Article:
11-19-07 Science Advisory Board (sab) Hypoxia Panel Draft Advisory Report Do Not Cite or Quote




Название11-19-07 Science Advisory Board (sab) Hypoxia Panel Draft Advisory Report Do Not Cite or Quote
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Charge Questions on Nutrient Fate, Transport and Sources


II. Characterization of Nutrient Fate, Transport and Sources: Nutrient loads, concentrations, speciation, seasonality and biogeochemical recycling processes have been suggested as important causal factors in the development and persistence of hypoxia in the Gulf. The Integrated Assessment (CENR 2000) presented information on the geographic locations of nutrient loads to the Gulf and the human and natural activities that contribute nutrient loadings.

A. Given the available literature and information (especially since 2000), data and models on the loads, fate and transport and effects of nutrients, evaluate the importance of various processes in nutrient delivery and effects. These may include:

i. The pertinent temporal (annual and seasonal) characteristics of nutrient loads/fluxes throughout the Mississippi River basin and, ultimately, to the Gulf of Mexico.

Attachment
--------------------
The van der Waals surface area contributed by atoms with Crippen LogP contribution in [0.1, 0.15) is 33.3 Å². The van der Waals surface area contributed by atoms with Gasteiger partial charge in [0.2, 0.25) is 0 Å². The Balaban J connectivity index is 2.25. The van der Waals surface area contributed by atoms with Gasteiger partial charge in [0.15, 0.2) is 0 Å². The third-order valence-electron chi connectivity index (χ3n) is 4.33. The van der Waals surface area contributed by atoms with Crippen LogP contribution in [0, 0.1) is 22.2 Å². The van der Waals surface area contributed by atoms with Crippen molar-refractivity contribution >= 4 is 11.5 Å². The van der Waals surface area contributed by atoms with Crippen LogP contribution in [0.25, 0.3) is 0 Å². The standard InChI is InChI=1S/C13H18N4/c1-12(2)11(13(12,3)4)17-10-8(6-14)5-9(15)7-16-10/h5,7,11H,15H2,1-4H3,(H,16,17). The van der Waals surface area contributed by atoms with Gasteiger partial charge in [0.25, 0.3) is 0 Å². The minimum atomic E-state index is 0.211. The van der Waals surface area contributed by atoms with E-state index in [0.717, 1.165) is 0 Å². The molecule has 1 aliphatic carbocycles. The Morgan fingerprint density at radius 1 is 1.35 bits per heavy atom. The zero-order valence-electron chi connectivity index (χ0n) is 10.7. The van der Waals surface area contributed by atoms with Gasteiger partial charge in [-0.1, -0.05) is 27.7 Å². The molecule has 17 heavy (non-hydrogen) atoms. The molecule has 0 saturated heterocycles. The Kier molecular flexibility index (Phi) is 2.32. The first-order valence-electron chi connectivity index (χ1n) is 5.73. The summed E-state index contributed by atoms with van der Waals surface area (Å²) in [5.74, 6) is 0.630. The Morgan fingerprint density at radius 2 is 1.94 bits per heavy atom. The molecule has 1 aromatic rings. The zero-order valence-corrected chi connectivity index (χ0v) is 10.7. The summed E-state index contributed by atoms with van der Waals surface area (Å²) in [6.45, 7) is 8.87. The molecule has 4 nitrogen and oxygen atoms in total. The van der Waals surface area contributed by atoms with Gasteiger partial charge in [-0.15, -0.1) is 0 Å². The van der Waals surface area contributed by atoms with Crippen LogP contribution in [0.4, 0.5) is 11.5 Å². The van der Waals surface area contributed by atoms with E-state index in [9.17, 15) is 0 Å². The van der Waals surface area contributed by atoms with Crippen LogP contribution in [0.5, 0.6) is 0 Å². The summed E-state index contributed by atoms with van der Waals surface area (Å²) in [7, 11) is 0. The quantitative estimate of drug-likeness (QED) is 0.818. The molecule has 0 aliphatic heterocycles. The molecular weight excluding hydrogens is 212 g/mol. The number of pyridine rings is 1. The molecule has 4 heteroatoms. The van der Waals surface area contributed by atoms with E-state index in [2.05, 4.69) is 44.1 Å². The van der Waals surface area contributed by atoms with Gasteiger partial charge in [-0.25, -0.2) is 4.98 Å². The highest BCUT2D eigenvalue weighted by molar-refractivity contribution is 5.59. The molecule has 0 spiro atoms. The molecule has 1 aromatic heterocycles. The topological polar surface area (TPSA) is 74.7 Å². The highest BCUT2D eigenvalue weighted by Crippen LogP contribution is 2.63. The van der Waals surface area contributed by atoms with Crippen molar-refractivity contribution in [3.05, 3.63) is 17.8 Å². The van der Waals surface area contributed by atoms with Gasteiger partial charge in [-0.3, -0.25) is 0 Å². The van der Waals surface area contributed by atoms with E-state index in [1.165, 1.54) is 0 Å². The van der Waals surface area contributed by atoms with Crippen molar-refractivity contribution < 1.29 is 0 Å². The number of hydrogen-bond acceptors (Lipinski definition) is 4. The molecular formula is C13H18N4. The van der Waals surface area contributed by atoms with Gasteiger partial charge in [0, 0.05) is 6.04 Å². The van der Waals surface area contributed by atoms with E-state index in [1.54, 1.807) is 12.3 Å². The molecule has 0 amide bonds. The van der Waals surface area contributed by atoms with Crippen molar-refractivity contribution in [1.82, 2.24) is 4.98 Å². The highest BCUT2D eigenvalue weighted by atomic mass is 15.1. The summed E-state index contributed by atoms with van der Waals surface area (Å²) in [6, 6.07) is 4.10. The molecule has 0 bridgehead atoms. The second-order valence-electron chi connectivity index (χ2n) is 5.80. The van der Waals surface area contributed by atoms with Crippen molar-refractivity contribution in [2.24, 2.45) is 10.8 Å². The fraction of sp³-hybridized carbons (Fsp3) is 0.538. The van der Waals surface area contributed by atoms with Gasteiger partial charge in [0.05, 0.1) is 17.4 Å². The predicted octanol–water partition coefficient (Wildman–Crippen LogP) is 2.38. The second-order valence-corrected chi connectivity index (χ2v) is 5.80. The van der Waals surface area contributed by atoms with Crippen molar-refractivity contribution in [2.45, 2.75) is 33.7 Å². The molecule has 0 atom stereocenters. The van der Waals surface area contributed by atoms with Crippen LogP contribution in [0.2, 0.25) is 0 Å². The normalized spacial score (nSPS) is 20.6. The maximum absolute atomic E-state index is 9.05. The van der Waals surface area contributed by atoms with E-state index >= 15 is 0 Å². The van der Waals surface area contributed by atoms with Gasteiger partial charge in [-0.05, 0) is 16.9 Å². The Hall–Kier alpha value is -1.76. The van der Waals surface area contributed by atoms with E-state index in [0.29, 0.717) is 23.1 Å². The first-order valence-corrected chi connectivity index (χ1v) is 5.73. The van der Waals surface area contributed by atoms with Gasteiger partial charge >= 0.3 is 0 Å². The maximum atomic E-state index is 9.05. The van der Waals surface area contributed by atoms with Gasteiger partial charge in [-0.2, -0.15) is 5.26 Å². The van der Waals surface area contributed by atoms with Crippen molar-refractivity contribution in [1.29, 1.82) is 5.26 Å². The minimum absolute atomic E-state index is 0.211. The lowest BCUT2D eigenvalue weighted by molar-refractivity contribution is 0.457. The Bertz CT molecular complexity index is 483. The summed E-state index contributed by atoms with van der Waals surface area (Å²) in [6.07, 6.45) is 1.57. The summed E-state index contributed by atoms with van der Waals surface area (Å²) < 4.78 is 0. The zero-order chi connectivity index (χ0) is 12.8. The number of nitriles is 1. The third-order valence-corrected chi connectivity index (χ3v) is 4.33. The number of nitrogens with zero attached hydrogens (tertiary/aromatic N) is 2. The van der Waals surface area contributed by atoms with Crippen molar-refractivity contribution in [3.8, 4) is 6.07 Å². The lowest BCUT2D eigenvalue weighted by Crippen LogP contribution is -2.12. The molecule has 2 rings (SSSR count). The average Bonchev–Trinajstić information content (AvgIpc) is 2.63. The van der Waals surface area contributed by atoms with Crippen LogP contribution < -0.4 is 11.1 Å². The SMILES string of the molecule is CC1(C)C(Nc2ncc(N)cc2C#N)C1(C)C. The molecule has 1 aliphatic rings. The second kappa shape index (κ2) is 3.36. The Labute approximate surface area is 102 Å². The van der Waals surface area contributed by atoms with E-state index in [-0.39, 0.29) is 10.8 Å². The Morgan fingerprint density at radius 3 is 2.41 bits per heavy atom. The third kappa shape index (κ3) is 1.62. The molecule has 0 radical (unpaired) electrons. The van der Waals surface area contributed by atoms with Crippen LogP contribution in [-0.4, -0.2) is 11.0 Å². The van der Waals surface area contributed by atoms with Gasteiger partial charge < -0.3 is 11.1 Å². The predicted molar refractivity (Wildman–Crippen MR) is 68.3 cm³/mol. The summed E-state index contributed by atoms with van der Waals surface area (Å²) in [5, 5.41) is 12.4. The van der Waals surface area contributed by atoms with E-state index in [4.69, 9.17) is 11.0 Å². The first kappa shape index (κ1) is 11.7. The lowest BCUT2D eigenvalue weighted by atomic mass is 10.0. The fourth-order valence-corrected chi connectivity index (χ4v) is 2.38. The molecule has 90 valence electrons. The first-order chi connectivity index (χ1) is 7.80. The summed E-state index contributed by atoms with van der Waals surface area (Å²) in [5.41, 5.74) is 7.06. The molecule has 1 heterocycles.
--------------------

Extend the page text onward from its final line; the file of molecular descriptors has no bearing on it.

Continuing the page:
Total annual N flux discharged to the Gulf of Mexico, primarily nitrate-N and particulate/organic N, has decreased during the past 25 years, as has the spring (April-June) flux. Neither total P nor SRP fluxes show major annual or seasonal trends during the same period.


As discussed in Section 3.1, the upper Mississippi and Ohio-Tennessee River subbasins contribute about 82% of the annual nitrate-N flux, 69% of the TKN flux, and 58% of the total P flux to the Gulf of Mexico while representing only 31% of the drainage area of the MARB. When the upper Mississippi River basin is further divided, the subbasin contributing to the upper Mississippi River between Clinton, IA and Grafton, IL (only 7% of the drainage area) contributes about 29% of the total annual nitrate-N flux to the Gulf. Perhaps more importantly, the upper Mississippi and Ohio-Tennessee River subbasins currently contribute nearly all the spring N flux to the Gulf. These subbasins represent the tile-drained, corn-soybean landscape of Iowa, Illinois, Indiana, and Ohio and illustrate that corn-soybean agriculture with tile drainage leaks considerable N under the current management system. The source of riverine P is more diffuse, although these subbasins are also the largest sources of P.